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The poetry of Milton, though principally produced after the Restoration, belongs in everything but in date to the preceding age ; and this is also nearly as true of that of Cowley. Abraham Cowley, born in London in 1618; published his first volume of verse, under the title of Poetic Blossoms, in 1633, when he was yet only a boy of fifteen : one piece contained in this publication, indeed, — The Tragical History of Pyramus and Thisbe, written when he was only in his tenth year. The four books of his unfinished epic entitled Davideis were mostly written while he was a student at Trinity College, Cambridge. His pastoral drama of Love's Riddle, and his Latin comedy called Naufragium Joculare, were both published in 1638. In 1647 appeared his collection of amatory poems entitled The Mistress, and in 1653 his comedy of The Guardian, afterwards altered, and republished as The Cutter of Coleman Street. After the Restoration he collected such of his pieces as he thought worth preserving, and republished them, together with some additional productions, of which the most important were his Davideis, and his Pindarique Odes.
Few poets have been more popular, or more praised, in their own time than Cowley. Milton is said to have declared that the three greatest English poets were Spenser, Shakspeare, and Cowley; though it does not follow that he held all three to be equally great. Sir John Denham, in some verses on Cowley's Death and Burial amongst the Ancient Poets in Westminster Abbey, sets him above all the English poets that had gone before him, and prophesies that posterity will hold him to have been equalled by Virgil alone among those of antiquity. For a long time, too, his works appear to have been more generally read than those of any other English poet, if a judgment may be formed from the frequency with which they were reprinted, and the numerous copies of them in various forms that still exist. This popular favor they seem to have shared with those of Donne, whose legitimate successor Cowley was considered to be; or, rather, when the poetry of Donne became obsolete or unfashionable, that of Cowley took its place in
1 A twelfth edition of the collection formed by Cowley himself was published by Tonson in 1721.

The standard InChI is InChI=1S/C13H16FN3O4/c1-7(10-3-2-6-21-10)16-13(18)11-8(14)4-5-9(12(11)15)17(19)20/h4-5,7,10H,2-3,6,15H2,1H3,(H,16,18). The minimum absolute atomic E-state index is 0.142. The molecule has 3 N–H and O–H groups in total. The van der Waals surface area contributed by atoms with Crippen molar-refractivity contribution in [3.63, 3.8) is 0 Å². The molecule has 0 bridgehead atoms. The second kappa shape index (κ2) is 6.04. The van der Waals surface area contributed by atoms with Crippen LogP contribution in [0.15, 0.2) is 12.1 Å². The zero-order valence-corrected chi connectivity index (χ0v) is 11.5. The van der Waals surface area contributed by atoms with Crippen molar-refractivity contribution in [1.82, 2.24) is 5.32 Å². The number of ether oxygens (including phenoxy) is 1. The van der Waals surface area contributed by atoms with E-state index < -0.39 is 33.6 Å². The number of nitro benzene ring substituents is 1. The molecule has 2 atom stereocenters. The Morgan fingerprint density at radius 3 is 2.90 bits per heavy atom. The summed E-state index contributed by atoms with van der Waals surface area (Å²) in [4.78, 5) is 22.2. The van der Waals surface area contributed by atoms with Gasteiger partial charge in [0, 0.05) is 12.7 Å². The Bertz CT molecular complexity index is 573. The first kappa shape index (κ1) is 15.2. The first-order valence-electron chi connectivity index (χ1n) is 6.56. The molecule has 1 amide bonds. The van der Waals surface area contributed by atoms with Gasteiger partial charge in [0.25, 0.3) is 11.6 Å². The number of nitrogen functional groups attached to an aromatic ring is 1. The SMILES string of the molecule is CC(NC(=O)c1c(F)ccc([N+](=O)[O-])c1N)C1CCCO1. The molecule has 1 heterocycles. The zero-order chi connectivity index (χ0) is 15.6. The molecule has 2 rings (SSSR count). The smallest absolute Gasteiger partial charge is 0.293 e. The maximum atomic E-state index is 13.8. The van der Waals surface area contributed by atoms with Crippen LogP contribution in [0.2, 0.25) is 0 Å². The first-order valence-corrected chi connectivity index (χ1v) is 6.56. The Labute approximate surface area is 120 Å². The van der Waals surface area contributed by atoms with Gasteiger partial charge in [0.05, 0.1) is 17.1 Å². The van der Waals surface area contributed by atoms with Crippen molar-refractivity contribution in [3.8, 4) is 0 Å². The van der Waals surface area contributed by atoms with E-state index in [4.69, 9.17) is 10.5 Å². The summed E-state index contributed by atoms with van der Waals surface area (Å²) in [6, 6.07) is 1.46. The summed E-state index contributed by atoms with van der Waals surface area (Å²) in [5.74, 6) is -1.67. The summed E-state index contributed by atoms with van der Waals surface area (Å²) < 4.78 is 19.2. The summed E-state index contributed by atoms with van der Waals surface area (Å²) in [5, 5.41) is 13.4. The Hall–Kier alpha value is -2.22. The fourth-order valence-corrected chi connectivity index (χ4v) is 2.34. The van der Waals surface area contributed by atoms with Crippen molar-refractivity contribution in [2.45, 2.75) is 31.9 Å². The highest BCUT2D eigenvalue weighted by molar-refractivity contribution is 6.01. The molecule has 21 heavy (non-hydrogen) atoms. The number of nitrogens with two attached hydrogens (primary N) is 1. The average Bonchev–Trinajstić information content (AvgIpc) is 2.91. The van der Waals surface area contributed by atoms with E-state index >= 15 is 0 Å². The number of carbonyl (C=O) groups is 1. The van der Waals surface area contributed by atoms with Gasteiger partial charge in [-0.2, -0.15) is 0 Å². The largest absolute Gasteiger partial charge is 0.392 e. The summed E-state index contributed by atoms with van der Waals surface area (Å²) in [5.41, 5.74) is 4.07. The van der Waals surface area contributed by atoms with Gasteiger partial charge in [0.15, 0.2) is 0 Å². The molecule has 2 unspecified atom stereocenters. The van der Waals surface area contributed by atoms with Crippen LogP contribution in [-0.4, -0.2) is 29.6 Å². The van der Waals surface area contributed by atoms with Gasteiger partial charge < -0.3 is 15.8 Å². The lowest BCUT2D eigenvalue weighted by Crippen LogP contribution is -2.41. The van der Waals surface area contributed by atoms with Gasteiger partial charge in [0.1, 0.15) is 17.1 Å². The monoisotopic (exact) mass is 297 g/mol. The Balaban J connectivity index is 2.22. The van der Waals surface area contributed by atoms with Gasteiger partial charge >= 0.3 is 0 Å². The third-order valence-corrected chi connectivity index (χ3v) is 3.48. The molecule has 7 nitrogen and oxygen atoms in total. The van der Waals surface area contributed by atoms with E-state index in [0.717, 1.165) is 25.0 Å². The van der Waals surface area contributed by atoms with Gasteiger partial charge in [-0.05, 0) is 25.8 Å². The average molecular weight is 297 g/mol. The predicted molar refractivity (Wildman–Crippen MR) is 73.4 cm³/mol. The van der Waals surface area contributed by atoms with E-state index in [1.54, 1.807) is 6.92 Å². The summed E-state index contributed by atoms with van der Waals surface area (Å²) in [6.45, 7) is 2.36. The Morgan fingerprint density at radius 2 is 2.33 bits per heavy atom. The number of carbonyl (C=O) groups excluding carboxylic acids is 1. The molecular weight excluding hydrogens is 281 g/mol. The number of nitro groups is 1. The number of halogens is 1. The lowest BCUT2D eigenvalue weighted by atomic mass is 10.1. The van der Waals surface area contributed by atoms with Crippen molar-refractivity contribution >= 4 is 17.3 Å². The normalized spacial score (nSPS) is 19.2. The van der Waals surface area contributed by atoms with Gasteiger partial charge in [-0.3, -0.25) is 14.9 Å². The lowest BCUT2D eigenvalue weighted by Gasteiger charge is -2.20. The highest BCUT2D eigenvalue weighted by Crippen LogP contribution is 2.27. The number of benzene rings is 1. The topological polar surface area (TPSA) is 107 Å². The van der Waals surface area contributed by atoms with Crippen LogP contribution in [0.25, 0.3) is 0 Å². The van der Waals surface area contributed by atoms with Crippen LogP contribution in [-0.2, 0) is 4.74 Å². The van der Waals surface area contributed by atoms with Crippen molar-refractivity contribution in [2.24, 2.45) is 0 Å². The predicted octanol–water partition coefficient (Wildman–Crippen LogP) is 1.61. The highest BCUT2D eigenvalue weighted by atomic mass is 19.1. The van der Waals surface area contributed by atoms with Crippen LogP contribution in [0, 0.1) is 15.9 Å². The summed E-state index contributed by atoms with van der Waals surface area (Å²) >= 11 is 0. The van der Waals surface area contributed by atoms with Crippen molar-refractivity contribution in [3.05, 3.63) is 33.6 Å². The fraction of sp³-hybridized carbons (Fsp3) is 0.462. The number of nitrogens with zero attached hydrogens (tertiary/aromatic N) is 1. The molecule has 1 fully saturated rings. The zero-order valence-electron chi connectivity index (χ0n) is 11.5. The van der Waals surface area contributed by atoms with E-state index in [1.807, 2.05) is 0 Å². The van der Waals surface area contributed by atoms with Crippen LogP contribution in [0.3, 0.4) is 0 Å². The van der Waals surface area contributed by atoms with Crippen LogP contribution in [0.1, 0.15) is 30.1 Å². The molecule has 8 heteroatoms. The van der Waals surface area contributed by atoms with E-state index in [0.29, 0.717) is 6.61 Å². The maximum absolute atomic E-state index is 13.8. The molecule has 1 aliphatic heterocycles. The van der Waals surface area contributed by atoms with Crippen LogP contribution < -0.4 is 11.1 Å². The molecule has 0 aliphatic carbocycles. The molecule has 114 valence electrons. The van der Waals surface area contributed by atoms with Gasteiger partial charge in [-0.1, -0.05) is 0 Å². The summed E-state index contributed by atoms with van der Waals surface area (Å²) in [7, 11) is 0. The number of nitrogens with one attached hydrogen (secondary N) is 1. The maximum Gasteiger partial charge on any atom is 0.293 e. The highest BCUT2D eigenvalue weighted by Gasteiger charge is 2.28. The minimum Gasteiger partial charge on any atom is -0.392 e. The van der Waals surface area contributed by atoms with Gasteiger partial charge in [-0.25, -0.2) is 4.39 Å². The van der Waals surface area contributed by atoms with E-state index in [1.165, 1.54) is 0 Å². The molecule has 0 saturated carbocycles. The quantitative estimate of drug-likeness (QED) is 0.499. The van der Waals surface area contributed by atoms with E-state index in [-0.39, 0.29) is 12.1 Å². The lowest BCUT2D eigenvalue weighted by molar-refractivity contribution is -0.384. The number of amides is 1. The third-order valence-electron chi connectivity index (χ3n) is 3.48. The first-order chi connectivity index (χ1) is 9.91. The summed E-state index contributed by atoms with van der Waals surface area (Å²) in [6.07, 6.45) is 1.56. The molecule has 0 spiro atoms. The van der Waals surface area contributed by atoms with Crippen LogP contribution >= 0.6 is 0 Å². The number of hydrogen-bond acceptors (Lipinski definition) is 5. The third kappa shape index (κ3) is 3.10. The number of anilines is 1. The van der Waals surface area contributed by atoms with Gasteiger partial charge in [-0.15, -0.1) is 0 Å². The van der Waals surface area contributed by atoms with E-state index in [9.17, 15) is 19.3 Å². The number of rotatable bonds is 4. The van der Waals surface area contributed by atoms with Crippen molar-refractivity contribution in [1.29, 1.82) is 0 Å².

the reading and admiration of the poetical part of the public Cowley, indeed, is in the main a mere modernization and dilution of Donne. With the same general characteristics of manner, he is somewhat less forced and fantastical, a good deal less daring in every way, but unfortunately also infinitely less poetical. Everything about him, in short, is less deep, strong, and genuine. His imagination is tinsel, or mere surface gilding, compared to Donne's solid gold ; his wit little better than word-catching, to the profound meditative quaintness of the elder poet; and of passion, with which all Donne's finest lines are tremulous, Cowley has none. Considerable grace and dignity occasionally distinguish his Pindaric Odes (which, however, are Pindaric only in name); and he has shown much elegant playfulness of style and fancy in his translations from and imitations of Anacreon, and in some other verses written in the same manner. As for what he intends for loveverses, some of them are pretty enough frost-work; but the only sort of love there is in them is the love of point and sparkle.
This manner of writing is more fitly applied by another celebrated poet of the same date, Samuel Butler, the immortal author of Hudibras. Butler, born in 1612, is said to have written most of his great poem during the interregnum ; but the first part of it was not published till 1663. The poetry of Butler has been very happily designated as merely the comedy of that style of composition which Donne and Cowley practised in its more serious form, the difference between the two modes of writing being much the same with that which is presented by a countenance of a peculiar cast of features when solemnized by deep reflection, and the same countenance when lighted up by cheerfulness or distorted by mirth. And it may be added, that the gayer and more animated expression is here, upon the whole, the more natural. The quantity of explosive matter of all kinds which Butler has contrived to pack up in his verses is amazing ; it is crack upon crack, flash upon dash, from the first line of his long poem to the last. Much of
1 Scott, in Life of Dryden.
this incessant bedazzlement is, of course, merely verbal, or otherwise of the humblest species of wit; but an infinite number of the happiest things are also thrown out. And Hudibras is far from being all mere broad farce. Butler's power of arguing in verse, in his own way, may almost be put on a par with Dryden's in his ; and, perseveringly as he devotes himself upon system to the exhibition of the ludicrous and grotesque, he sometimes surprises us with a sudden gleam of the truest beauty of thought and expression breaking out from the midst of the usual rattling fire of smartnesses and conundrums, — as when in one place he exclaims of a thin cloud drawn over the moon —
Mysterious veil; of brightness made,
At once her lustre and her shade! He must also be allowed to tell his story and to draw his characters well, independently of his criticisms.